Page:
Microsoft IIS 8.0 Express Beta is Released!

Earlier today the IIS Express team released the IIS 8.0 Express Beta, and there are some great new features in this release! Here are just a few of the highlights:

64-bit Support
IIS 8.0 Express now fully supports 64-bit application development. When you install IIS Express on a 64-bit system, you actually get both 32-bit and 64-bit versions of IIS 8.0 Express installed, which allows you to use the version that matches your project's needs.
Customizable Home Directory
The default home directory for IIS Express is "%UserProfile%\Documents\IISExpress", but with IIS 8.0 Express you can start the iisexpress.exe process with the "/userhome" parameter to specify the home directory for your projects; this makes it easier for you to use IIS 8.0 Express with multiple development applications.
AppCmd Support for Multiple ApplicationHost.config Files
As a complement to allowing users to customize their IIS Express home directory, IIS 8.0 Express contains a new version of AppCmd.exe that supports a new "/AppHostConfig" parameter, which makes it possible to use AppCmd.exe to edit multiple ApplicationHost.config files. By default AppCmd.exe for IIS 7 or IIS 7.5 Express will only edit the ApplicationHost.config file in your "%WinDir%\System32\InetSrv\Config" or "%UserProfile%\Documents\IISExpress" folder, but the AppCmd.exe command-line utility that ships with IIS 8.0 Express allows you to edit ApplicationHost.config files anywhere on your system.

You can read more about this release at the following URL:

Comments (4)

  1. Mike says:

    "%UserProfile%Documents is not for you my friend. I will thank you to keep your stuff out of my documents folder. I'd like to use it for documents, you know?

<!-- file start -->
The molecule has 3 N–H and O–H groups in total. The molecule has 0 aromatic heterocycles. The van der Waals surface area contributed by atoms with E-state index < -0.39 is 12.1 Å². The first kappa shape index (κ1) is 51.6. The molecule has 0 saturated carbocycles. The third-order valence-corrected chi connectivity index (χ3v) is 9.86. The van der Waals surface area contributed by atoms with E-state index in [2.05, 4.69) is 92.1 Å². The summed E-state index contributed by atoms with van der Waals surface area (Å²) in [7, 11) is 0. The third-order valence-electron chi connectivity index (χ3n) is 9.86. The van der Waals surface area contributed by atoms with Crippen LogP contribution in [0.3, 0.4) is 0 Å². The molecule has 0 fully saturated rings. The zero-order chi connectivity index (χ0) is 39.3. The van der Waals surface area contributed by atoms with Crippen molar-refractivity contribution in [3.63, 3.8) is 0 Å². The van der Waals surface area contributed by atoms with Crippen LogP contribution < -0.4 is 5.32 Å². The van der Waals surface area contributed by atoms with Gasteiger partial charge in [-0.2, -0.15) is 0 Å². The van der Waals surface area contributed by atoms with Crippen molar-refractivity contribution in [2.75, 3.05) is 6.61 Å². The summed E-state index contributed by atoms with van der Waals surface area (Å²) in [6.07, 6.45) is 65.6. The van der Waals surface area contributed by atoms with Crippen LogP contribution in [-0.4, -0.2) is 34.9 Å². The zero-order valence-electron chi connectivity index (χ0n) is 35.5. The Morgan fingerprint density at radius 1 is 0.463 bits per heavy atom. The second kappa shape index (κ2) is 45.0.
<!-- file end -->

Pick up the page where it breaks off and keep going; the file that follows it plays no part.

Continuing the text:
Try "%UserProfile%IISExpress next time.

  2. Tom Robinson says:

    I gave up on feeling like I had any control over %UserProfile%Documents years ago. I just abandoned it and keep real documents somewhere completely different.

    Anyway, I have a question – given that Visual Studio 2010 is x86, how can I use IIS Express to debug web applications that need to run as x64? Do I need to start IIS Express outside of Visual Studio and then attach to the process? If that's the case then I might as well just use standard IIS.

  3. Some One says:

    I agree, how is the content of IISExpress like a Word Document or Excel Spreadsheet to justify being in my Documents folder?

  4. Michael K. Campbell says:

    Well, we ARE talking about the same company that puts pictures/video/music libraries on Data Center Edition as well… So no surprises that they think that My Documents is where this stuff goes.

    So, to echo the feedback: I agree – it doesn't belong there – or at least let me chose that. (No, really.)

    OTHERWISE, complaints/feedback aside: this is stellar. Great work.

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